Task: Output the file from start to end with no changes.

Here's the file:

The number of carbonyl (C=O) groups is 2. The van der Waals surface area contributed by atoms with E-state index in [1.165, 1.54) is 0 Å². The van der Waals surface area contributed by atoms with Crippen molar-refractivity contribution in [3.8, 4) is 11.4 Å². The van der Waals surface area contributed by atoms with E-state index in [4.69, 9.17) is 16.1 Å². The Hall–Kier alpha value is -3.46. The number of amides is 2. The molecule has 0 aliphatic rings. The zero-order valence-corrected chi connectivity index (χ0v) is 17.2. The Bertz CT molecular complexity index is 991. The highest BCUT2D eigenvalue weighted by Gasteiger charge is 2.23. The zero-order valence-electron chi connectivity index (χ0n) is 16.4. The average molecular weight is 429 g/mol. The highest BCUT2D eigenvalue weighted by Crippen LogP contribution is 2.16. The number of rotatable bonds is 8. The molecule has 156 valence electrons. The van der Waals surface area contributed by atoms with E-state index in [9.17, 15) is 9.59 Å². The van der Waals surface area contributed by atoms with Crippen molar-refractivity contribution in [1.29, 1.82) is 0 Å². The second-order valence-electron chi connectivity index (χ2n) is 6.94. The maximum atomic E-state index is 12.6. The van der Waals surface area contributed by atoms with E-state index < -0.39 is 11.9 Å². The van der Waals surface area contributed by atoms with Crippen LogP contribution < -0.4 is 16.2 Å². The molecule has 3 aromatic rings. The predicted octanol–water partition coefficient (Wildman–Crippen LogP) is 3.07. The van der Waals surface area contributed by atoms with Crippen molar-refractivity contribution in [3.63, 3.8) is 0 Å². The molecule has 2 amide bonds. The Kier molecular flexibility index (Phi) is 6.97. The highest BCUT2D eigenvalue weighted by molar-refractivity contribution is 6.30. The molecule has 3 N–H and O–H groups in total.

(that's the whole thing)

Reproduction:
The number of carbonyl (C=O) groups is 2. The van der Waals surface area contributed by atoms with E-state index in [1.165, 1.54) is 0 Å². The van der Waals surface area contributed by atoms with Crippen molar-refractivity contribution in [3.8, 4) is 11.4 Å². The van der Waals surface area contributed by atoms with E-state index in [4.69, 9.17) is 16.1 Å². The Hall–Kier alpha value is -3.46. The number of amides is 2. The molecule has 0 aliphatic rings. The zero-order valence-corrected chi connectivity index (χ0v) is 17.2. The Bertz CT molecular complexity index is 991. The highest BCUT2D eigenvalue weighted by Gasteiger charge is 2.23. The zero-order valence-electron chi connectivity index (χ0n) is 16.4. The average molecular weight is 429 g/mol. The highest BCUT2D eigenvalue weighted by Crippen LogP contribution is 2.16. The number of rotatable bonds is 8. The molecule has 156 valence electrons. The van der Waals surface area contributed by atoms with E-state index in [9.17, 15) is 9.59 Å². The van der Waals surface area contributed by atoms with Crippen molar-refractivity contribution in [1.29, 1.82) is 0 Å². The second-order valence-electron chi connectivity index (χ2n) is 6.94. The maximum atomic E-state index is 12.6. The van der Waals surface area contributed by atoms with E-state index < -0.39 is 11.9 Å². The van der Waals surface area contributed by atoms with Crippen LogP contribution < -0.4 is 16.2 Å². The molecule has 3 aromatic rings. The predicted octanol–water partition coefficient (Wildman–Crippen LogP) is 3.07. The van der Waals surface area contributed by atoms with Crippen molar-refractivity contribution in [3.63, 3.8) is 0 Å². The molecule has 2 amide bonds. The Kier molecular flexibility index (Phi) is 6.97. The highest BCUT2D eigenvalue weighted by molar-refractivity contribution is 6.30. The molecule has 3 N–H and O–H groups in total.